|Reviews for The Lost Stories: Hexagora|
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|Not quite as original as all that....|
|By:||Matthew David Rabjohns, Bridgend, United Kingdom|
|Date:||Monday 16 January 2012|
|Rating: || 10|
One recalls the story Singularity, with the aliens placing their minds in human forms while the human minds are left within carcasses, but if this missing story had have made it to the screen in the eighties, then yes, it certainly would have been something rather different for a change. And this story does have a lot going for it. It has a good alien race, strong and yet not overtly evil in anyway, and these sorts of characters always make for good drama. The Tardis crew are all on fine form, its always a such a treat to hear Janet back again in the TARDIS, unsettling the calmer Doctor and Nyssa routine. And this story also features the great actress Jacqueline Pearce, once again giving a classy performance as Queen Zafira. And this story isnt overly long either, which is also a plus, its a snappy, but highly engaging and intelligent tale which makes it yet another classy entry in the Lost Stories brilliant pantheon, Ive yet to hear a lost story I dont like....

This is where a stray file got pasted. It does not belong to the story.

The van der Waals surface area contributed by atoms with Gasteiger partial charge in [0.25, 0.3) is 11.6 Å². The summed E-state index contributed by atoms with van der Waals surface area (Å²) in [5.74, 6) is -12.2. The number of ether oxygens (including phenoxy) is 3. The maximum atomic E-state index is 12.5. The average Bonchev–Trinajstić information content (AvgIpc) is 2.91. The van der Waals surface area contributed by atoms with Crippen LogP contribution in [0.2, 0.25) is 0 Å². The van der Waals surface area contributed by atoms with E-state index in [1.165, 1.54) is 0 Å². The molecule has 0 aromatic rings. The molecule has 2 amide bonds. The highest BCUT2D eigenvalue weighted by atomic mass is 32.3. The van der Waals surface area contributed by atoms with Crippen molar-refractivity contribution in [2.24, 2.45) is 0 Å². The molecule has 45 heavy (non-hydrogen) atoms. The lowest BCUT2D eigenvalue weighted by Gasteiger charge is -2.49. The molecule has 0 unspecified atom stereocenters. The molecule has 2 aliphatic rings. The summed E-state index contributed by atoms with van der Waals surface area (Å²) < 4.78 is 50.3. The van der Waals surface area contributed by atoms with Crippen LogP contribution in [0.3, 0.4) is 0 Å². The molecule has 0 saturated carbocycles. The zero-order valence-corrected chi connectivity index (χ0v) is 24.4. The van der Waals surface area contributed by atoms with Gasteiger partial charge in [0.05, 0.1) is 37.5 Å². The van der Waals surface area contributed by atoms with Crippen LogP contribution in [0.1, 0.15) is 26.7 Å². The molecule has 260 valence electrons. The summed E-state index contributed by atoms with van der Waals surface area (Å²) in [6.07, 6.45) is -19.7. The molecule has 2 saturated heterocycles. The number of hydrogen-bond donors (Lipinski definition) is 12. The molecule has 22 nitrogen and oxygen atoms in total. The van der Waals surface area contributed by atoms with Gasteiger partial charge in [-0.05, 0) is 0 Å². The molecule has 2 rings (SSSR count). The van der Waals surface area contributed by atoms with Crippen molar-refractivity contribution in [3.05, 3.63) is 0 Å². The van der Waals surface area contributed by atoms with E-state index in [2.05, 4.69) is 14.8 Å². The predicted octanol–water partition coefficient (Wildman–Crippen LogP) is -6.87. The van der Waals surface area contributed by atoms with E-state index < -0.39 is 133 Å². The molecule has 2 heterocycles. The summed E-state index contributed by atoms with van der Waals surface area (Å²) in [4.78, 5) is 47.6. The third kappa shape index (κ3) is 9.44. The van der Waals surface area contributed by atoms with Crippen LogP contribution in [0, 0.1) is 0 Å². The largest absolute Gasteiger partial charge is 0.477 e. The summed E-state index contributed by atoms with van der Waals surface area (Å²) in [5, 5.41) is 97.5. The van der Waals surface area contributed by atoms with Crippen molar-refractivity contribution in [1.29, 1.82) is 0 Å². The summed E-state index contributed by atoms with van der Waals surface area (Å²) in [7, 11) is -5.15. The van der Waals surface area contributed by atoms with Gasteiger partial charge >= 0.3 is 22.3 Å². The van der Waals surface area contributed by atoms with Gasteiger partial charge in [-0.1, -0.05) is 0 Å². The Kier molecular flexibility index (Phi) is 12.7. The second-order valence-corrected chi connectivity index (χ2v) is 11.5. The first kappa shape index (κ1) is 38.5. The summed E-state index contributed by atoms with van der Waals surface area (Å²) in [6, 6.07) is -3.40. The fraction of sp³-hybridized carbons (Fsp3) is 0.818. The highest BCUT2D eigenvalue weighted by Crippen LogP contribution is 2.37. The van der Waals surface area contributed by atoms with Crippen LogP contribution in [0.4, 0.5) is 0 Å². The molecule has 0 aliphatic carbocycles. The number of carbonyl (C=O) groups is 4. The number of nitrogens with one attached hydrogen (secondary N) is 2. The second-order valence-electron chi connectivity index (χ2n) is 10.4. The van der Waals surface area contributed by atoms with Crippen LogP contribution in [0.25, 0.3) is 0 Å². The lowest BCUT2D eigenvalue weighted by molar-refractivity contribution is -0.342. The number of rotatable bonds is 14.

|By:||David Layton, Los Angeles, United States|
|Date:||Monday 21 July 2014|
|Rating: || 7|
"Hexagora" was originally an outline not picked up probably because the DW team in 1982-3 felt they could not do insects convincingly. The plot starts as your basic investigate alien abduction story. However, we move swiftly from Australia to another world never to return. The rest of the story is interesting enough. Elizabethan England seems to be transported to an alien world. Why? Time to investigate, but not before separating the companions. There seems to be a villainous plot to the abductions, but is it so villainous? And will the Doctor really be marrying the magnificent queen? The story is a curious mix of the predictable and the unexpected. It has a very 80s feel, with Nyssa being just a bit posh and Tegan being ever so emotional. The music soundtrack goes for that 80s feel as well, though it sounds more McCoy-era Keff McCulloch than Davison-era Peter Howell. All in all, this is an entertaining if not fully convincing story.